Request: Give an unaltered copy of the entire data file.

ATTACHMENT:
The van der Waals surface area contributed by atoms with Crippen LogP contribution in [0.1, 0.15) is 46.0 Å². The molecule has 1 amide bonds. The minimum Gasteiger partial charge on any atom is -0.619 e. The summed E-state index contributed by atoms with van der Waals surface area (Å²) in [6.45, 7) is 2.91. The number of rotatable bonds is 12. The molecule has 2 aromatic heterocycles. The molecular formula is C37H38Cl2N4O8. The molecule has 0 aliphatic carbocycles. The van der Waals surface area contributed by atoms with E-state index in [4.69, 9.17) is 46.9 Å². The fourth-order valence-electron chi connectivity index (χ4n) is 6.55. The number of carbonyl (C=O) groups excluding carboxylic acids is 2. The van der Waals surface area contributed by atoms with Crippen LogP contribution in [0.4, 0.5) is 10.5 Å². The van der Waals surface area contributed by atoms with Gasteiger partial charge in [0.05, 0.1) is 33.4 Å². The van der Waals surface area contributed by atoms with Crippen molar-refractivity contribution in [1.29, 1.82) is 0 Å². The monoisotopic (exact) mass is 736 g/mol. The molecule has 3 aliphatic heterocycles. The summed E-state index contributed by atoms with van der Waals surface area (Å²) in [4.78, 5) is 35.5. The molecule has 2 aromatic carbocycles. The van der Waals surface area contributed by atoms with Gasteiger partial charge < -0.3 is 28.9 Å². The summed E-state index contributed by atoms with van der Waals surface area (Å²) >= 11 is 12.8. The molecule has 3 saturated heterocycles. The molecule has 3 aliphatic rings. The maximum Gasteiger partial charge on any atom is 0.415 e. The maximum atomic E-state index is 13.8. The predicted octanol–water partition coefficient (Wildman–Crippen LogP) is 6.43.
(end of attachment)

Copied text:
The van der Waals surface area contributed by atoms with Crippen LogP contribution in [0.1, 0.15) is 46.0 Å². The molecule has 1 amide bonds. The minimum Gasteiger partial charge on any atom is -0.619 e. The summed E-state index contributed by atoms with van der Waals surface area (Å²) in [6.45, 7) is 2.91. The number of rotatable bonds is 12. The molecule has 2 aromatic heterocycles. The molecular formula is C37H38Cl2N4O8. The molecule has 0 aliphatic carbocycles. The van der Waals surface area contributed by atoms with E-state index in [4.69, 9.17) is 46.9 Å². The fourth-order valence-electron chi connectivity index (χ4n) is 6.55. The number of carbonyl (C=O) groups excluding carboxylic acids is 2. The van der Waals surface area contributed by atoms with Crippen LogP contribution in [0.4, 0.5) is 10.5 Å². The van der Waals surface area contributed by atoms with Gasteiger partial charge in [0.05, 0.1) is 33.4 Å². The van der Waals surface area contributed by atoms with Crippen molar-refractivity contribution in [1.29, 1.82) is 0 Å². The monoisotopic (exact) mass is 736 g/mol. The molecule has 3 aliphatic heterocycles. The summed E-state index contributed by atoms with van der Waals surface area (Å²) in [4.78, 5) is 35.5. The molecule has 2 aromatic carbocycles. The van der Waals surface area contributed by atoms with Gasteiger partial charge < -0.3 is 28.9 Å². The summed E-state index contributed by atoms with van der Waals surface area (Å²) >= 11 is 12.8. The molecule has 3 saturated heterocycles. The molecule has 3 aliphatic rings. The maximum Gasteiger partial charge on any atom is 0.415 e. The maximum atomic E-state index is 13.8. The predicted octanol–water partition coefficient (Wildman–Crippen LogP) is 6.43.